"There are so many motions and shifts, you have to really make sure you don't get confused and you don't get (out of position) and you don't give up big plays," Georgia defensive line coach Rodney Garner said.
Everything for Florida starts with Tebow, a sophomore who leads his team in rushing and passing. He is averaging 17.9 rushes per game, which causes a huge problem for opposing defenses, Georgia head coach Mark Richt said.
In most offenses, the quarterback does not need to be defended in the running game. He simply hands off the ball and gets out of the way, but the Gators' system allows them to have an extra blocker when Tebow runs the ball.
"That's kind of beauty of their whole offense," Richt said. "It is simple, but the reason why it's a problem is they've simply got you outnumbered every play."
Most defenses respond by playing at least one safety, and sometimes both, near the line ofscrimmage to defend the run. That, in turn, causes problems covering wide receivers.
"The only way you can stop an offense like this on any given play is somebody has got to whip a block, somebody has got to whip a block and make a tackle," Richt said. "You can't always guarantee that's going to happen."
Particularly the tackling part. Georgia defenders have watched plenty of game film in which the 235-pound Tebow bulls over linebackers and safeties to turn a 1-yard gain into a 6-yard gain.
"Just watching it, you say, ‘Wait a minute, I can't let this happen to me,'" safety CJ Byrd said.
"You don't want to come back and study film and see you got run over by a quarterback, regardless of it's Tim Tebow or anybody else," linebacker Marcus Washington said. "We have to run (our) feet and make sure he goes backward and not forward."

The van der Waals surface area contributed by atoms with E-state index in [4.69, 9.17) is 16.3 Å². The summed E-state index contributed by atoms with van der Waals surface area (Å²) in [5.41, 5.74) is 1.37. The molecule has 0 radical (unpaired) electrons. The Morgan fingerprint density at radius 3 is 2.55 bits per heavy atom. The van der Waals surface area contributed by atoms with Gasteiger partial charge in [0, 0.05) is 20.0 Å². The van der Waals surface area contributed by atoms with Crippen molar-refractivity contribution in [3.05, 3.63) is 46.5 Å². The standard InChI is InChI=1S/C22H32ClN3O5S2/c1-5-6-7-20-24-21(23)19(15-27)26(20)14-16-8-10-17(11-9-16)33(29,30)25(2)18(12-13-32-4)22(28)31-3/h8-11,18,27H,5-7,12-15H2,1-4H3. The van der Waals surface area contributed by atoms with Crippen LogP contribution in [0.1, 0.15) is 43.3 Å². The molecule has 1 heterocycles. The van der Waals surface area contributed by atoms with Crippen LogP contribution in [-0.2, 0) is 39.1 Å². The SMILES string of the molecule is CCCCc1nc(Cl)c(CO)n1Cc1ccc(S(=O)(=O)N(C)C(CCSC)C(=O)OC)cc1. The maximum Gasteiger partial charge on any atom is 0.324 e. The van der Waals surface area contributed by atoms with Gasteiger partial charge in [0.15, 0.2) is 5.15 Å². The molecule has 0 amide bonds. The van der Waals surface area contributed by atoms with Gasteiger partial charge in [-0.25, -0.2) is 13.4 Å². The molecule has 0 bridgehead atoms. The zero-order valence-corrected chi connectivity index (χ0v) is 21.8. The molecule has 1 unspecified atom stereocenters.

The next biggest problem is Harvin, a 187-pound sophomore who averages 16.6 yards per catch and 7 yards per rush, and Georgia fans remember wide receiver Bubba Caldwell not so fondly. Caldwell had eight catches for 88 yards and a touchdown last year against Georgia.
Sound tackling is the key to stopping the offense, Garner said.
"A missed tackle turns into a very big play," he said. "Harvin breaks a tackle and turns a 1-yard loss into a 25-yard gain. Same thing with Tebow, you have him stopped for a no-gainer or 1 or 2 yards and then he comes out of the pile, and suddenly it's a big play and it gets the crowd going."
Georgia's defenders have focused all week on wrapping up on tackles, which has been a problem at times throughout the season, senior safety Kelin Johnson said.
"I don't care what you have to do, scratch, claw, wrap them up," he said. "Those guys are fast; those guys are shifty. We have to gang tackle. We have to be like a pack of wild dogs."
The Gators have scored on an SEC-best 53.8 percent of their drives, but Johnson thinks they can be slowed down by a defense that limits big plays.
"That's all they've really had, big plays," he said. "That's Florida offense, Florida offense is not made to drive down the field, grinding the clock. It's a (hit) them now, touchdown, get off the field, let the defense go play."